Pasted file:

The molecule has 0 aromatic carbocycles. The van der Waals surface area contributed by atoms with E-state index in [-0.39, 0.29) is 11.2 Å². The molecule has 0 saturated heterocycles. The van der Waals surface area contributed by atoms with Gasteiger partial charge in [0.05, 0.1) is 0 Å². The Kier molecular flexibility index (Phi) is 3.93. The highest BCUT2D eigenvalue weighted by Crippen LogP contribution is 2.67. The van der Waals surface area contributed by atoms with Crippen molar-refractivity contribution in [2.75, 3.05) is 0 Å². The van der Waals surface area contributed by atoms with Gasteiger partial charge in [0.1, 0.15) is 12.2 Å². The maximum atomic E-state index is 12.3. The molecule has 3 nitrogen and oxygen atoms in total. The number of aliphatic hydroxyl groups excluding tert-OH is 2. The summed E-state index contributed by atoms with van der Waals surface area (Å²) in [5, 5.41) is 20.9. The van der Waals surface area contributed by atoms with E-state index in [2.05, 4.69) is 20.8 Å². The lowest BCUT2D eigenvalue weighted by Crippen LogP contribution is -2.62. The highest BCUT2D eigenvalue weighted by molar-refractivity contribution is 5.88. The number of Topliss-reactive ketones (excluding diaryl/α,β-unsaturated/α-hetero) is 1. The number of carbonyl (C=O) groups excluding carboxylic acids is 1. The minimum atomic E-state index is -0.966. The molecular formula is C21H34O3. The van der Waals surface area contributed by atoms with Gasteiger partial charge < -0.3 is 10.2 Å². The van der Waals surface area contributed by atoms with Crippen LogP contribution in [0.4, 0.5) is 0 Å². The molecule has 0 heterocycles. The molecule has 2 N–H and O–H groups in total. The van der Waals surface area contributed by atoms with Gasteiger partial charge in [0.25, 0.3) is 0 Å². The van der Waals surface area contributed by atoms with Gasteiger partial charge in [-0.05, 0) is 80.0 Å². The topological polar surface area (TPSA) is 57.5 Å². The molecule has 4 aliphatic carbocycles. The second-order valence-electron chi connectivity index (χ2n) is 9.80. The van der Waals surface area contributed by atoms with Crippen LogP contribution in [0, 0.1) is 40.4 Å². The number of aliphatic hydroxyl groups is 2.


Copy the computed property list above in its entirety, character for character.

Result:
The molecule has 0 aromatic carbocycles. The van der Waals surface area contributed by atoms with E-state index in [-0.39, 0.29) is 11.2 Å². The molecule has 0 saturated heterocycles. The van der Waals surface area contributed by atoms with Gasteiger partial charge in [0.05, 0.1) is 0 Å². The Kier molecular flexibility index (Phi) is 3.93. The highest BCUT2D eigenvalue weighted by Crippen LogP contribution is 2.67. The van der Waals surface area contributed by atoms with Crippen molar-refractivity contribution in [2.75, 3.05) is 0 Å². The van der Waals surface area contributed by atoms with Gasteiger partial charge in [0.1, 0.15) is 12.2 Å². The maximum atomic E-state index is 12.3. The molecule has 3 nitrogen and oxygen atoms in total. The number of aliphatic hydroxyl groups excluding tert-OH is 2. The summed E-state index contributed by atoms with van der Waals surface area (Å²) in [5, 5.41) is 20.9. The van der Waals surface area contributed by atoms with E-state index in [2.05, 4.69) is 20.8 Å². The lowest BCUT2D eigenvalue weighted by Crippen LogP contribution is -2.62. The highest BCUT2D eigenvalue weighted by molar-refractivity contribution is 5.88. The number of Topliss-reactive ketones (excluding diaryl/α,β-unsaturated/α-hetero) is 1. The number of carbonyl (C=O) groups excluding carboxylic acids is 1. The minimum atomic E-state index is -0.966. The molecular formula is C21H34O3. The van der Waals surface area contributed by atoms with Gasteiger partial charge < -0.3 is 10.2 Å². The van der Waals surface area contributed by atoms with Crippen LogP contribution in [0.4, 0.5) is 0 Å². The molecule has 0 heterocycles. The molecule has 2 N–H and O–H groups in total. The van der Waals surface area contributed by atoms with Gasteiger partial charge in [0.25, 0.3) is 0 Å². The van der Waals surface area contributed by atoms with Gasteiger partial charge in [-0.05, 0) is 80.0 Å². The topological polar surface area (TPSA) is 57.5 Å². The molecule has 4 aliphatic carbocycles. The second-order valence-electron chi connectivity index (χ2n) is 9.80. The van der Waals surface area contributed by atoms with Crippen LogP contribution in [0, 0.1) is 40.4 Å². The number of aliphatic hydroxyl groups is 2.